The complex interactions between the ocean, atmosphere and adjacent landmasses across the Pacific mean that ENSO events have impacts on weather in areas outside the tropical Pacific region. El Niño and La Niña events are associated with distinct climatic conditions around the Pacific.
La Niña events are associated with greater convection over the warmer ocean to Australia's north. Typically this leads to higher than average rainfall across much of Australia, particularly inland eastern and northern regions, sometimes causing floods.
During El Niño events, the ocean near Australia is cooler than usual, bringing lower than average winter–spring rainfall over eastern and northern Australia. Although most major Australian droughts have been associated with El Niño events, widespread drought is certainly not guaranteed when an El Niño is present.
Rainfall patterns during La Niña and El Niño events
Australian rainfall data for 13 of the strongest 'classic' or 'canonical' events (having the typical autumn to autumn pattern of evolution and decay) since 1900 have been combined to form a composite of average impacts of La Niña and El Niño events upon rainfall across Australia.
Each map shows mean rainfall deciles, where green to blue tones indicate above-average to very much above-average rainfall totals and yellow to red tones indicate below-average to very much below-average rainfall. Note that the rainfall patterns can vary significantly from one event to the next.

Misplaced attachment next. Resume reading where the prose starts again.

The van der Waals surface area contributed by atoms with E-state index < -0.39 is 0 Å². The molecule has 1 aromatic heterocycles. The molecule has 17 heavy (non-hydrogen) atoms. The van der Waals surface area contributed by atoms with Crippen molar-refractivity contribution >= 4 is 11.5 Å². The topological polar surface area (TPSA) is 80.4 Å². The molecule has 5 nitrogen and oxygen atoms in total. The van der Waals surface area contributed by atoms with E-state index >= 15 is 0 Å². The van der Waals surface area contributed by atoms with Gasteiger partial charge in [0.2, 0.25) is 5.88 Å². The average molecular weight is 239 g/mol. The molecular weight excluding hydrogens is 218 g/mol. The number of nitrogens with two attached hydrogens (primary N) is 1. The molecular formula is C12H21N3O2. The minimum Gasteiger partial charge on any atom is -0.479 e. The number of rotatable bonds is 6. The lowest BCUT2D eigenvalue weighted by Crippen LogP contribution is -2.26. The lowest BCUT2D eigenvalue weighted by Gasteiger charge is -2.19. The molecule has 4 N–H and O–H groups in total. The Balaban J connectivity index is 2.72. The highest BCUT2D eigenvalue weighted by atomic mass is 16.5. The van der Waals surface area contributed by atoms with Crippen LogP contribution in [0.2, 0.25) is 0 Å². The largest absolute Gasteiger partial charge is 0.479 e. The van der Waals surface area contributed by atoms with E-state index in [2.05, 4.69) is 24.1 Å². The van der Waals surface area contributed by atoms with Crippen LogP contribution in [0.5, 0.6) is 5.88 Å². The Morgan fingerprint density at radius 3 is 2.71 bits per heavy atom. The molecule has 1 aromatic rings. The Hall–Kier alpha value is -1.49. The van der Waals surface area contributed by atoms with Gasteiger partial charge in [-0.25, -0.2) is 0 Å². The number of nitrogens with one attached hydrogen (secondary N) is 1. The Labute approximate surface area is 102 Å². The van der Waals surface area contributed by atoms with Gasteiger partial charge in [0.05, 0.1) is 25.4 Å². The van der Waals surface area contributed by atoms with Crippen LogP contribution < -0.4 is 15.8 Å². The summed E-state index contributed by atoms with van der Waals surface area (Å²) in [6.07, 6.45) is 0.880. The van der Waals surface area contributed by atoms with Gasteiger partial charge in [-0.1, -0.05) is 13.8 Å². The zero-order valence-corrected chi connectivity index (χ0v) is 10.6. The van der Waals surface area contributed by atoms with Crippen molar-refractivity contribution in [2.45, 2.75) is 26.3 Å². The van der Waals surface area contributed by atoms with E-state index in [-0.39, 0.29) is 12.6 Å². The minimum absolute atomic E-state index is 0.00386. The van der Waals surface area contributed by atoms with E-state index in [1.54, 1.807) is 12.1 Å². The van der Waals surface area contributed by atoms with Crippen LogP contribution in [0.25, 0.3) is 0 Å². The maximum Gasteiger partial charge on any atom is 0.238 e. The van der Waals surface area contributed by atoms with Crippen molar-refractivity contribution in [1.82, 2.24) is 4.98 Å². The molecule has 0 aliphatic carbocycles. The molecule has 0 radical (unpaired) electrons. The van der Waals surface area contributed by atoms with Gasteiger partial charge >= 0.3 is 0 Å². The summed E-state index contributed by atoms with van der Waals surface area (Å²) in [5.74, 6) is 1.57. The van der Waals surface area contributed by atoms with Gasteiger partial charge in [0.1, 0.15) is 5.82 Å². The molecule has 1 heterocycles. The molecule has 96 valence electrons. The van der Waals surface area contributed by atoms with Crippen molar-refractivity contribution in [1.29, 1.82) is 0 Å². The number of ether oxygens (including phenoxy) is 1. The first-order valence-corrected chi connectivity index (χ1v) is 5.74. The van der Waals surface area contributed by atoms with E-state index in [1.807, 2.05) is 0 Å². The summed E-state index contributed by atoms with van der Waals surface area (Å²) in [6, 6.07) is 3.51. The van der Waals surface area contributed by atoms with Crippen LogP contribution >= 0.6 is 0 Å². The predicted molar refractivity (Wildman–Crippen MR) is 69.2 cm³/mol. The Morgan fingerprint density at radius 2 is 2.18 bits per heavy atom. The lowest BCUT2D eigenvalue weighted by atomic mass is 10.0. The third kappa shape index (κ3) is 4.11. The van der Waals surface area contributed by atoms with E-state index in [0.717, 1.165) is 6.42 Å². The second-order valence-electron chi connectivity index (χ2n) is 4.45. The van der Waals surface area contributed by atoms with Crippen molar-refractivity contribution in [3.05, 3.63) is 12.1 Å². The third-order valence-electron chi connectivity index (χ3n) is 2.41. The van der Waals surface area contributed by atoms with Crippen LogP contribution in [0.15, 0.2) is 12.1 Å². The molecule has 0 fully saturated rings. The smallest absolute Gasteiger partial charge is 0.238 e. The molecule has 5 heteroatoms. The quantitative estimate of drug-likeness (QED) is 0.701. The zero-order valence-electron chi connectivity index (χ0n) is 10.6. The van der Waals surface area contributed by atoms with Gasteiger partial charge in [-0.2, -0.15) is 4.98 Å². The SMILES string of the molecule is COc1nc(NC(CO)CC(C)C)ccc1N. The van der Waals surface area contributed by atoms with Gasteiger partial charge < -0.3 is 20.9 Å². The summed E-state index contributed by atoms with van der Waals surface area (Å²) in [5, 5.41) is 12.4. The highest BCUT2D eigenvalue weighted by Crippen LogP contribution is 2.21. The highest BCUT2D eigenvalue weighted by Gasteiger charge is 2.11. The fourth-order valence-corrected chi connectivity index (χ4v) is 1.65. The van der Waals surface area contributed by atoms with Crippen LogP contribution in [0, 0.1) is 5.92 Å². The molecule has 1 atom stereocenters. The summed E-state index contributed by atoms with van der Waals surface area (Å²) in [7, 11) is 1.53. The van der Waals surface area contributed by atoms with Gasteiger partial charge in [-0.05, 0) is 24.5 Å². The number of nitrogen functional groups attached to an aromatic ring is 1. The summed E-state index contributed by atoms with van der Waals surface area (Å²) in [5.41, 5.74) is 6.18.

El Niño is typically associated with reduced rainfall northern and eastern Ausintralia.
Winter/spring rainfall – below average across eastern Australia.
Summer rainfall – mostly near average
The onset years for the 13 strongest 'classic' El Niño events used are 1905, 1914, 1940, 1941, 1946, 1965, 1972, 1977, 1982, 1991, 1994, 1997 and 2002.
La Niña is typically associated with increased rainfall in northern and eastern Australia.
Winter/spring rainfall – above average across most of eastern and northern Australia
Summer rainfall – above average in eastern and northern Australia
The onset years for the 13 strongest 'classic' La Niña events used are 1906, 1910, 1916, 1917, 1950, 1955, 1956, 1971, 1973, 1975, 1988, 1998 and 2010.
Deciles are calculated by (1) taking all available data (say, annual Australian rainfall from 1901 to 2000), (2) ordering them from lowest to highest, and (3) dividing them into 10 separate groups of equal size. Each group is called a decile – the lowest 10 per cent of historical values is decile 1, the next lowest 10 per cent will be decile 2, and so on, up to the highest 10 per cent of historical values which lie in decile 10. This creates a scale against which we can rank the amount or intensity of a measurement or event.